Excerpt: 'Youth Without Youth'
Only when he heard the bell of the Metropolitan Church did he remember that it was the night of Easter. And suddenly the rain seemed unnatural — the rain which had greeted him as he had emerged from the railway station and which threatened to become torrential. He made his way forward hastily with the umbrella brought down to his shoulders, his eyes downcast, trying to avoid the rivulets. Without realizing it, he began to run, holding the umbrella close to his chest, like a shield. But after some twenty meters he saw the traffic signal turn red, and he had to stop. He waited nervously, standing on tiptoe, hopping from one foot to the other continually, looking in consternation at the little pond that covered a good part of the boulevard directly in front of him.
The traffic light changed, and in the next moment he was shaken, blinded by an explosion of white incandescent light. He felt as though he had been sucked up by a fiery cyclone that had exploded at some mysterious moment on top of his head. A close strike of lightning, he said to himself, blinking with difficulty to unseal his eyelids. He did not understand why he was clutching the handle of his umbrella so hard. The rain lashed at him wildly from all sides at once, and yet he felt nothing. Then he heard the bell at the Metropolitan again, and all the other bells, and very close by still another, striking in a solitary, desperate way.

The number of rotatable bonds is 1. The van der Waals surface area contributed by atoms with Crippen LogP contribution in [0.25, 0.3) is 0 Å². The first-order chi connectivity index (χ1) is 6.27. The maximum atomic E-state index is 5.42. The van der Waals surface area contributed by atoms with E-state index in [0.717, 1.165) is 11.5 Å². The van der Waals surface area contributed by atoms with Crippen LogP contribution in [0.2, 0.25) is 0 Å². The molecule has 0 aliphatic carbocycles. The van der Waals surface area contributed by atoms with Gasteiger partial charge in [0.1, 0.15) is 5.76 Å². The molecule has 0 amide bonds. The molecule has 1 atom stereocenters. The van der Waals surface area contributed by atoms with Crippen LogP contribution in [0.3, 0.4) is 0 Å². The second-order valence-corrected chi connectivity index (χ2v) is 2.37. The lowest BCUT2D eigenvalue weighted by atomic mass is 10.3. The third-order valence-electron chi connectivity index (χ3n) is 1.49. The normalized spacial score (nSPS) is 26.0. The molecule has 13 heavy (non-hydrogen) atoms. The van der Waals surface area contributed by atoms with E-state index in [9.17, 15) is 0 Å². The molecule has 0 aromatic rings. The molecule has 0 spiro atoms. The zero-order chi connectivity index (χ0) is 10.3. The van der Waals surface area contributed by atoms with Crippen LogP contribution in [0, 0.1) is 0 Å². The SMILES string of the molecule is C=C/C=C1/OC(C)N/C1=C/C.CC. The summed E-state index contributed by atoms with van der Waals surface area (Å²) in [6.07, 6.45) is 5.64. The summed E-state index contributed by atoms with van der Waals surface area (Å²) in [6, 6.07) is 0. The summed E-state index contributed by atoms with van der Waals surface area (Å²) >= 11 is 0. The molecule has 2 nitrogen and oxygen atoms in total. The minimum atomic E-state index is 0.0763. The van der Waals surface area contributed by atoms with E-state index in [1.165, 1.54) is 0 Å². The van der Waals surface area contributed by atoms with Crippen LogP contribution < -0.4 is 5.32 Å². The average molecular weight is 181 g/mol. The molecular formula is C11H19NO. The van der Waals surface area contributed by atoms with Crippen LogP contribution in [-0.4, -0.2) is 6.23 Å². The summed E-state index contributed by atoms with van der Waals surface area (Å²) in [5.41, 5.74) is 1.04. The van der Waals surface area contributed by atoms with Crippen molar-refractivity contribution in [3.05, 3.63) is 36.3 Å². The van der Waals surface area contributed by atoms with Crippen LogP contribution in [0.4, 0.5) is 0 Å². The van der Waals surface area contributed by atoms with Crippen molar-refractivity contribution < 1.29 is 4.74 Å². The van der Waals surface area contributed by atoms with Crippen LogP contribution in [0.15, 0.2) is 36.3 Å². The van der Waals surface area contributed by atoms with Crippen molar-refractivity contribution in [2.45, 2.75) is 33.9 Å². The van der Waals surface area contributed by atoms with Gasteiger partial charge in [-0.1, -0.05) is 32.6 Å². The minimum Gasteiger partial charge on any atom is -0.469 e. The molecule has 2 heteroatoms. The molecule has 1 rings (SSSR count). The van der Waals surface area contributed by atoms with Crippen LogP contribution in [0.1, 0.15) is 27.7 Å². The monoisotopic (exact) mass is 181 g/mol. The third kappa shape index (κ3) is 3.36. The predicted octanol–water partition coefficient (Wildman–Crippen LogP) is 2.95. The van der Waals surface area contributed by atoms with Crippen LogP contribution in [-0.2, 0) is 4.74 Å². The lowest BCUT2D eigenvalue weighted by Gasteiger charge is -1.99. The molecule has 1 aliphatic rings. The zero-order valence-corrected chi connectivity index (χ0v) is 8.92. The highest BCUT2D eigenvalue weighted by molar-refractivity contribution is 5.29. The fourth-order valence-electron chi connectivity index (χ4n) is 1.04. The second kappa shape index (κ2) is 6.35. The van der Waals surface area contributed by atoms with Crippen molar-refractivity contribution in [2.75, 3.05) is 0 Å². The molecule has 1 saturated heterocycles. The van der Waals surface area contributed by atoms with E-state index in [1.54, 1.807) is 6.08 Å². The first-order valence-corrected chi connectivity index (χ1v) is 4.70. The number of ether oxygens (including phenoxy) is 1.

I've had a fright, he said to himself, and he began to shiver. It's because of the water, he realized a few moments later, becoming aware of the fact that he was lying in the puddle near the curb. I've taken a chill. . . .
"I saw the lightning strike him," he heard the breathless voice of a frightened man saying. "I don't know if he's still alive or not. I was looking over there, where he was standing under the traffic signal, and I saw him light up from head to toe — umbrella, hat, coat, all at once! If it hadn't been for the rain, he would have been burnt to a crisp. I don't know if he's still alive or not."
"And even if he's still alive, what can we do with him?" The voice seemed to come from far away and it sounded to him tired, bitter.
"Who knows what sins he's committed, that God would strike him on the very night of Easter, right behind a church!" Then, after a pause, he added, "Let's see what the intern says about it."
It seemed strange to him that he felt nothing, that he did not, in fact, feel his body at all. He knew from the conversation of those around him that he had been moved. But how had he been transported? In their arms? On a stretcher? On a cart of some sort? . . .
"I don't believe he has a chance," he heard another voice saying later, also far away. "Not a single centimeter of his skin is untouched. I don't understand how he stays alive. Normally, he would have been ... "
Of course, everybody knows that. If you have lost more than fifty percent of your skin, you die of asphyxia. But he realized quickly that it was ridiculous and humiliating to reply mentally to the people bustling around him. He would have liked not to have had to hear them, just as, with his eyes shut tight, he did not see them. And at the same moment he found himself far away, happy, as he had been then.
Excerpted from Youth Without Youth by Mircea Eliade, published in 2007 by the University of Chicago Press. © Editions Gallimard, 1981. All rights reserved.
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